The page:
First posted 03:46am (Mla time) Oct 03, 2006
By DJ Yap
Editor’s Note: Published on page A1 of the October 3, 2006 issue of the Philippine Daily Inquirer
IF YOU THINK losing a loved one is heartbreaking, you should listen to Elsie Badbad’s story. Then you would know what anguish really means.
Elsie was not there when her husband Rodrigo, a military sergeant, was killed in an ambush by communist guerillas in Cagayan de Oro City last month. But its horror would likely stay with her for a long, long time.
She heard everything on her mobile phone — the gunfire, the explosions, her husband’s dying breath.
“I wish I had been there with him. I would probably have been able to help him. And even if I couldn’t, at least I would have been able to hold him,” said Elsie, a mother of two.
The 34-year-old was talking to Rodrigo on her cellular phone that morning when, all of a sudden, enemy forces began attacking her husband’s company.
“One moment I was conversing with my husband, then suddenly I was hearing guns and loud blasts in the background,” she said in Filipino.
“I started panicking and screaming at the phone, asking my husband to tell me what was going on,” Elsie said.
Amid the loud noise, “I heard his voice on the line. He was moaning. After that, I heard more gunfire and explosions. It lasted 10 seconds.”
Then the line went dead.
It was the longest day in Elsie’s life.
“I kept calling him until it was already 3 p.m., but no one was answering anymore … The worst thing was not knowing. Was he dead or alive?” she said.
“At 7 p.m., someone went to our house and said he would accompany me to the morgue. Our youngest and I couldn’t stop crying … I never realized that my world would stop so suddenly.”
A widow in tears
Elsie was in tears when she told her story before a group of high school students during last week’s Peace Tech 3, a dialogue among youths on the impact of war and conflict on women.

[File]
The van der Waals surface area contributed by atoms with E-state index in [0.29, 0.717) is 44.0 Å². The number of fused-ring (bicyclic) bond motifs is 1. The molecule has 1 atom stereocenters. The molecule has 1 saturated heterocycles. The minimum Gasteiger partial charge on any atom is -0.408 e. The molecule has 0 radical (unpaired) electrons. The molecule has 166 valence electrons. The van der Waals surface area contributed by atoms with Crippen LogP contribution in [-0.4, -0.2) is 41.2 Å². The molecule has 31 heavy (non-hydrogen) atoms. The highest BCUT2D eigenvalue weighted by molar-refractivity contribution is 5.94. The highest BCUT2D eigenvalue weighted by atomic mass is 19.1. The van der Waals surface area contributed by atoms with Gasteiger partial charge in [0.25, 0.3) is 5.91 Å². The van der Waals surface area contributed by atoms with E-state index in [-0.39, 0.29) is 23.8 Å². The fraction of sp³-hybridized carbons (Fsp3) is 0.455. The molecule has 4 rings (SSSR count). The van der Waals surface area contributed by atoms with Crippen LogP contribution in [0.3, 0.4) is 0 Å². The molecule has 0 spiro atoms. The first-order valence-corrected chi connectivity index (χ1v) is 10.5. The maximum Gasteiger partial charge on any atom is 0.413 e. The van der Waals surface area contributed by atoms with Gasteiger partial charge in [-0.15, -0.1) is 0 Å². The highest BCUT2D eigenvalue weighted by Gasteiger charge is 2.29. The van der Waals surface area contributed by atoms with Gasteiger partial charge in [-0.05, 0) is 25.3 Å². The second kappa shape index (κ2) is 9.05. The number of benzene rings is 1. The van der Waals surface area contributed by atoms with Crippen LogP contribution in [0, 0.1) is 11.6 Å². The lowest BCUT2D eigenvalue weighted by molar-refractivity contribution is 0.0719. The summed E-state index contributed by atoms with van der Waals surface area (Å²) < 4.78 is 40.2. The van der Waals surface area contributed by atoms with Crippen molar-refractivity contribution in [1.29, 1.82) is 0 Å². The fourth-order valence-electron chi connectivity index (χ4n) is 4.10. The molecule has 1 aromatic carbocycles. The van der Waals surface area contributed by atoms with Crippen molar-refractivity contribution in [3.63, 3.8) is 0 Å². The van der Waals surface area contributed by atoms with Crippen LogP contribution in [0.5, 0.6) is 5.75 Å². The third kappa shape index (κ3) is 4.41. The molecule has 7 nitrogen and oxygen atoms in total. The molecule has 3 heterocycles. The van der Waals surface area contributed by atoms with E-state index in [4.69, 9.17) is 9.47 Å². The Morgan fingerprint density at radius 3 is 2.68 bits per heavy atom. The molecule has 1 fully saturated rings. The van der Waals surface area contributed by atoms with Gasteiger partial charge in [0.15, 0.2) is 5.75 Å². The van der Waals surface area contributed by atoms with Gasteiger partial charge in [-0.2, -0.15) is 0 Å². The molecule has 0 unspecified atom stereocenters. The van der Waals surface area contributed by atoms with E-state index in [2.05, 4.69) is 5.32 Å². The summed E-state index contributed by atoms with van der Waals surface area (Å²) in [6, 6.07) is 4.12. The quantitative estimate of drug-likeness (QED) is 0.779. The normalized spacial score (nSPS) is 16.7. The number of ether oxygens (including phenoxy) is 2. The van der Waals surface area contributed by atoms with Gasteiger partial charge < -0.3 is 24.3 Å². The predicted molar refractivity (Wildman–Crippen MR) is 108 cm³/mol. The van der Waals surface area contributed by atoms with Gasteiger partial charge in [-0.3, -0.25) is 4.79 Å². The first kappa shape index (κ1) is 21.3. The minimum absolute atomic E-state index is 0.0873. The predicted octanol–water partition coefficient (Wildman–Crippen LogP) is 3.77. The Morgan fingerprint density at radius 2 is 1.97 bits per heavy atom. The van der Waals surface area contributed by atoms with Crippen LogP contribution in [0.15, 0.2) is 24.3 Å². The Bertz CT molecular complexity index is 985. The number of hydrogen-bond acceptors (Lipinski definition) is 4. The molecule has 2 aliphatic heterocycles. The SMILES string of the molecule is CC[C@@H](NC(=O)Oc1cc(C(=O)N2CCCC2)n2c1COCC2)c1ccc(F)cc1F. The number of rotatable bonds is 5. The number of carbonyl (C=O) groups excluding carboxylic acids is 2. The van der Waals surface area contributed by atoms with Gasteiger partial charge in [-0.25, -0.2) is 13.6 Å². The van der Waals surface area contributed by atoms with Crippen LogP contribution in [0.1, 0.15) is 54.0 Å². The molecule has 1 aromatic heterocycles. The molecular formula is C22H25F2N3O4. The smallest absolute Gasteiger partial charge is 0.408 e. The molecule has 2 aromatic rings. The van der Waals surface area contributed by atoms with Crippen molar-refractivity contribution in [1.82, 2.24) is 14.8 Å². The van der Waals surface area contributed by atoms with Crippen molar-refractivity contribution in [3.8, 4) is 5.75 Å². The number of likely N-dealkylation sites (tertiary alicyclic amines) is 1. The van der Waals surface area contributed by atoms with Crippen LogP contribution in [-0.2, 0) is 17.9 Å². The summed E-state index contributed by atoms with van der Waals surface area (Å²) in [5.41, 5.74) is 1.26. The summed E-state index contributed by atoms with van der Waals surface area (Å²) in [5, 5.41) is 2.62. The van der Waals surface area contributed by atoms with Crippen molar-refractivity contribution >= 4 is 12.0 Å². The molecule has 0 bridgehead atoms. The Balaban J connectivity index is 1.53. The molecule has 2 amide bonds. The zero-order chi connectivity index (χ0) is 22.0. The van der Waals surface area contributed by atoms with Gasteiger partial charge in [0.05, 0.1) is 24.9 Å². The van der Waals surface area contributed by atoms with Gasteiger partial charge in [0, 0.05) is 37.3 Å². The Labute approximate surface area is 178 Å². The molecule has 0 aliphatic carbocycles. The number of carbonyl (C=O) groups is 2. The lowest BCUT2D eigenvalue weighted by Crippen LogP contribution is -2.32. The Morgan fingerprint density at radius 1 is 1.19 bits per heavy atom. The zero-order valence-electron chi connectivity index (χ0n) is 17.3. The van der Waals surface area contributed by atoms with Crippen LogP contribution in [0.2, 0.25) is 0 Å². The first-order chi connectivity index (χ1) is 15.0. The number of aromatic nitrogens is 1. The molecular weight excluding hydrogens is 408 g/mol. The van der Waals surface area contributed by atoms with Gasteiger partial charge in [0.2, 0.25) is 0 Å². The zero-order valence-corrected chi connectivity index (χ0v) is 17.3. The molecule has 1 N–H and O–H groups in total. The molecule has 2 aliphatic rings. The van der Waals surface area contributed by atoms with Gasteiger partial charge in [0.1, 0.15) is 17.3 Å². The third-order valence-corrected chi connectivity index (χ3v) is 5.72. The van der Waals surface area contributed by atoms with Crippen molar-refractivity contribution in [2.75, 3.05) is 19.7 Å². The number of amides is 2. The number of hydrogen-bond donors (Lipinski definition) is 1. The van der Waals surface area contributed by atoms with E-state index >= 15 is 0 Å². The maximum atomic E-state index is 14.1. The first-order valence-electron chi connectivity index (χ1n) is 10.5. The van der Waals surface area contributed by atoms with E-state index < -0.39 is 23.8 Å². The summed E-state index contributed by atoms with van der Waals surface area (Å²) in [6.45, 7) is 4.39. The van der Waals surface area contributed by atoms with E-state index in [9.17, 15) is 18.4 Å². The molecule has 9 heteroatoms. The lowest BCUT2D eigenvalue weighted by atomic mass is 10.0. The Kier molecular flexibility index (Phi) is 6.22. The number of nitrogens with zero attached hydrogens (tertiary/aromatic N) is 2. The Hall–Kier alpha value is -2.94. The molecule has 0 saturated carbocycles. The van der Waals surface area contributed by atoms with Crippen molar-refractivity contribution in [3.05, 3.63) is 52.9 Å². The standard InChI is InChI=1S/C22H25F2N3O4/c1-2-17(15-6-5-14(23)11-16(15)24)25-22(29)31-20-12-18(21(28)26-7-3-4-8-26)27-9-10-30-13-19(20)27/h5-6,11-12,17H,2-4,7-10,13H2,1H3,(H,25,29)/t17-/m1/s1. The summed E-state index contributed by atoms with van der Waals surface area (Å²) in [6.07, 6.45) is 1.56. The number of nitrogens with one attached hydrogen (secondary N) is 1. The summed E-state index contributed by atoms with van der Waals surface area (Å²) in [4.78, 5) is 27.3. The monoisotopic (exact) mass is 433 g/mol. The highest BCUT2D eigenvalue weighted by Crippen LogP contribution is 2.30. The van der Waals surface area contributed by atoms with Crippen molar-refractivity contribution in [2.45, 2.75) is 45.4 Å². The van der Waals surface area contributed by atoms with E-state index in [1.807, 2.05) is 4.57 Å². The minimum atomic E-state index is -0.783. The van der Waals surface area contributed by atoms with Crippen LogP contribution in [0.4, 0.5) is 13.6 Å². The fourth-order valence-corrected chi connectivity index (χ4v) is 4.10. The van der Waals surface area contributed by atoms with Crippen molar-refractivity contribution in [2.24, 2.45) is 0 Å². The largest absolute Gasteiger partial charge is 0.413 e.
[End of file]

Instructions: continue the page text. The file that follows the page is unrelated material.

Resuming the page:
The forum linked up students and teachers at the University of the Philippines in Diliman, Quezon City, with their counterparts at the Notre Dame University in Cotabato City.
The third in a series of teleconferences on issues that concern the youth, the forum was organized by the Assisi Development Foundation, Center for Peace Education of Miriam College, Office of the Presidential Adviser on the Peace Process, United Nations Children’s Fund, Australian Agency for International Development and the Canada Fund for Local Initiatives. Philippine Long Distance Telephone Co. provided the cable technology.
During the forum, women who were caught in armed conflicts talked about their experiences before an audience of some 750 students from UP and more than 1,100 from Notre Dame.
Elsie said her husband’s death put in doubt the future of her children, an 8-year-old boy and a 4-year-old girl. Now she has to fend for them by herself.
“We’ll get by. But it’s going to be hard,” she said.
Another widow who spoke at the forum was Teresa. As in Elsie’s case, the story behind her husband’s death was a sad one.
Except that Teresa’s husband was fighting on the opposite side — he was a “commander” of the New People’s Army, the armed wing of the Communist Party of the Philippines.
“I had just given birth to our first child when I heard that he might have been killed,” Teresa said.
A love story
“It took a month before someone confirmed his death to me,” she added. “By then, I was taking care of our child at my parents’ house where he left me.”
“I’ve since taken up a job as a helper in a store,” Teresa said.
She described her husband as a “kind and thoughtful man.”
Breaking the somber atmosphere in the hall, Teresa told the students a love story — how her husband courted her by writing her a love letter, which she answered favorably “after five days.”
Teresa spoke at Notre Dame, and Elsie at UP Diliman.
Although their husbands died fighting each other, the two widows harbored no ill will toward each other.
“That’s the way it is. You can’t blame them because they were just following orders,” Elsie said.
“When my husband was alive, I was always wishing that he would never meet any of the rebel groups. I wished they would just go their separate ways without knowing where the other was,” she said.
But she knew it was a wish in vain.
“Every time there’s an encounter, someone’s bound to die. Somebody will lose a husband or a son,” she said.
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